You can find ways to feel better at any age
"Before the 1950s, few people with cerebral palsy survived into adulthood, now 65% to 90% of children with cerebral palsy survive and have a normal life expectancy." (*Source below)
As you grow older it’s important to recognise that the effects of your cerebral palsy will change both physically, and emotionally. The key to leading a healthy life well into old age is to look after mind and body. After all, one keeps the other strong.
Carrying out physical tasks and activities can become more difficult as you get older and require more time and energy compared with when you were younger. You may worry more about falling and breaking something or your ability to get back up again.
If you’re experiencing physical changes in what you can do, whether it’s strength, balance, or range of movement seek help. Perhaps like Jackie Maciera it’s been decades since you’ve had any physiotherapy, and after reading his story you’ll be inspired.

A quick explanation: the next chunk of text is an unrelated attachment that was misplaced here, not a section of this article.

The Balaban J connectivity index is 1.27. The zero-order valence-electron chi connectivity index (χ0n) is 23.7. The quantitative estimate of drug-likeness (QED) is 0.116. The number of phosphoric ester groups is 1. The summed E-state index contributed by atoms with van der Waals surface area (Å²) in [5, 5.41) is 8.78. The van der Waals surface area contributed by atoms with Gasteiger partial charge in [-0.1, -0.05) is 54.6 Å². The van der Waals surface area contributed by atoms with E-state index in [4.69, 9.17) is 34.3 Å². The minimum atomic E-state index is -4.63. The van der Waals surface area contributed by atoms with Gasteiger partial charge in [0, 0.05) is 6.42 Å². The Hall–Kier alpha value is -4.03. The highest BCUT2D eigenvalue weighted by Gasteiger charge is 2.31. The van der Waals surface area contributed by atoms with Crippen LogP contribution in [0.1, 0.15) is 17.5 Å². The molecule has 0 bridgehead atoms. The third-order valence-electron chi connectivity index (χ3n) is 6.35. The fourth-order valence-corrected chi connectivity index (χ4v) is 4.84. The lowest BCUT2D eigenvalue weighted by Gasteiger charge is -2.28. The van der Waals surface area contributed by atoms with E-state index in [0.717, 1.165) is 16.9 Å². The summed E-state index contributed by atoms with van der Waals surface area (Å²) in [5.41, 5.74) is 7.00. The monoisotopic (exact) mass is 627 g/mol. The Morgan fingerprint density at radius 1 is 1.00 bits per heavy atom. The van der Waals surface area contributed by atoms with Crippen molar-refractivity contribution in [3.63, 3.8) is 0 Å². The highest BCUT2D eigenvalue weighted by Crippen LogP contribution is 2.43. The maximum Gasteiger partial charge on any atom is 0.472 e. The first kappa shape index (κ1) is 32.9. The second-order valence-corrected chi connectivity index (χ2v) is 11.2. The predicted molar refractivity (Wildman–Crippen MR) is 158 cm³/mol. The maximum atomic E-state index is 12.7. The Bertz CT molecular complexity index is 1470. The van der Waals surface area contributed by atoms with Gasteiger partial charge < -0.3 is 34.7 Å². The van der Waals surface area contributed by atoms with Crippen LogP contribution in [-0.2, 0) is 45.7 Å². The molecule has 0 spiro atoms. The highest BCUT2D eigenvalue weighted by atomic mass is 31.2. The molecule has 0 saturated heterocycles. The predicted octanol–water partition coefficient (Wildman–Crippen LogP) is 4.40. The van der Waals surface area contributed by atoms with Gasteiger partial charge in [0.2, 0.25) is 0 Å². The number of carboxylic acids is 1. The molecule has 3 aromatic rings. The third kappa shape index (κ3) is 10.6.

*Source: ‘Ageing with a lifelong condition. The experience and perception of older people with cerebral palsy.’ Kevin Paterson and Nick Watson.
As you get older you may also feel:
- More vulnerable
- Less able to manage tasks without assistance
- That tasks take longer and use more energy to complete
- Your concentration decreases.
- Your confidence levels change
- You may worry more about going out
The importance of an Annual Self Check
Doing an Annual Self Check is a good way to monitor your condition. Whatever changes are affecting your quality of life, take action. There may be ways to increase your mobility, reduce pain, manage health concerns or pinpoint the additional support your need.
Seek help, stay active
Adult services vary from area to area, but you can find the details of your local specialist point of contact in where to go for help or find support in your area, from services such as your local NHS Pain Management Clinic or groups like Riding for the Disabled. Bobath Scotland are also happy to speak to anyone who has a query about the management of cerebral palsy in adults. They offer a free initial consultation and reduced rates through the Helping Hands scheme.